Math groups are a great tool to use in your classroom. It’s a great way to see your students in a small group setting and it allows you to understand the mathematician in you classroom.

Small math groups are a relatively “newer” concept because counties are recognizing the importance of meeting with students in small groups on a daily basis. Of course teachers have been saying this for many years and people are just now starting to listen. If you are looking for ideas for math centers- check out some of my favorite math centers here!

## What are some of the benefits of small math groups?

- Understand students more
- Less gaps in learnings
- Identify strengths and weaknesses in each skill
- Able to group by levels
- Scores will go up!

Yes, there may be more benefits, however, these are some of my favorite reasons why I love small math groups.

## Understand Students More

This is huge for me because I want to know my students. Not just at an academic level but it also allows me to build up the trust and relationship with the students. I am able to ask about previous years, if they like the skill, and how they feel about the skill. I can build trust with them and help them understand that I am there to support their learning throughout the process.

## Less Gaps In Learning

When I meet with students I am able to close any gaps in their learning. For example, I had a student that struggled with adding fractions with unlike denominators. I had to stop, reevaluate my teaching, look at what she knew and recognize that she didn’t know how to do basic adding fractions with like denominators. I was able to close the gap because I saw where she was lacking in the skill.

## Strengths & Weaknesses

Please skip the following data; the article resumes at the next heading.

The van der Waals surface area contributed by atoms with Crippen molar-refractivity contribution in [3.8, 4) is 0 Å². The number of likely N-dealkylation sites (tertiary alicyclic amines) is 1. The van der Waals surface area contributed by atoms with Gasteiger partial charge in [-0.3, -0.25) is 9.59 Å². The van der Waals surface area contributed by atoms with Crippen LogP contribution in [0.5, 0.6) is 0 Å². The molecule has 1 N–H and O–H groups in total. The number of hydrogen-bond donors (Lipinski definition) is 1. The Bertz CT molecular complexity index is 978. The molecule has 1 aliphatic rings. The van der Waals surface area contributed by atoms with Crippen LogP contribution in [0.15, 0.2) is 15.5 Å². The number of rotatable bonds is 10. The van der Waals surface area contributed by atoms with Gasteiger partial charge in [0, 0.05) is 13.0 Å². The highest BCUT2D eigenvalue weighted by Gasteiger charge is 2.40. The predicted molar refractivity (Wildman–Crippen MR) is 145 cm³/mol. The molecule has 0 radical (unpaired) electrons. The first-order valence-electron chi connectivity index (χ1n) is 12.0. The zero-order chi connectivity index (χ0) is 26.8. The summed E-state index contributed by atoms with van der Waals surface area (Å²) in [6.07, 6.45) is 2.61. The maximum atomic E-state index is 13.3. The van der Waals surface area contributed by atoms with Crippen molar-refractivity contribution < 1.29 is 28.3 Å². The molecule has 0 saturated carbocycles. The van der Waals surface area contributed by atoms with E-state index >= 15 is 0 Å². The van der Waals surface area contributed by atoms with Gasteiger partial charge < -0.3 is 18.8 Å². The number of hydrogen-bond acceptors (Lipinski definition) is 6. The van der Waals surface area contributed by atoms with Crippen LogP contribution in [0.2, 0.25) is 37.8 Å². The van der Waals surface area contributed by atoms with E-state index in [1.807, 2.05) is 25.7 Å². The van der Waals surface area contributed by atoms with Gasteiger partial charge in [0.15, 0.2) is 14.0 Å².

Identifying strengths and weaknesses is probably my favorite part. When I see a student that is REALLY good at a specific skill, I make sure I take a note on the skill they are strong in. Then if I see another student struggling, I send the successful student to strengthen the skill for the other student. Not only do I build up my relationship with that student, but I am also building up their confidence. I am showing my student that I believe in them and that they can help other students. I also am pushing my students to become that “level 4” on the scale. To me, a level 4 on a scale is when they can teach the skill.

## Leveled Groups

Able to group by levels. Some people are against this but when it comes to math groups (guided math) I am a believer in it. We are in math rotations and not in strategy groups. The reason why I put them by level is because let’s say student A is really good at fractions and can finish the math problem in about a minute. Student B struggles with fractions and sees students A complete the math problem and then go off and complete the classwork. How does Student B feel? Are they going to be upset because they saw someone else get it right away? ABSOLUTELY. We need to build some of our students confidence and show them that they can complete the skill! Try to group students by levels so that they are the stars in their own groups and don’t think low of themselves.

## Scores will go up!

Scores will go up. The more you see the students the more you are closing gaps. You are able to catch any simple mistakes that the students make. Instead of them making the mistakes right away and then you catch it when you check homework- you are now able to catch it during the small group. You are able to identify any small mistakes that they make during groups so when they go to complete the classwork or homework they won’t make those simple mistakes.

Need some ideas how to organize your math centers? You can check out this blog post about organizing your favorite math centers!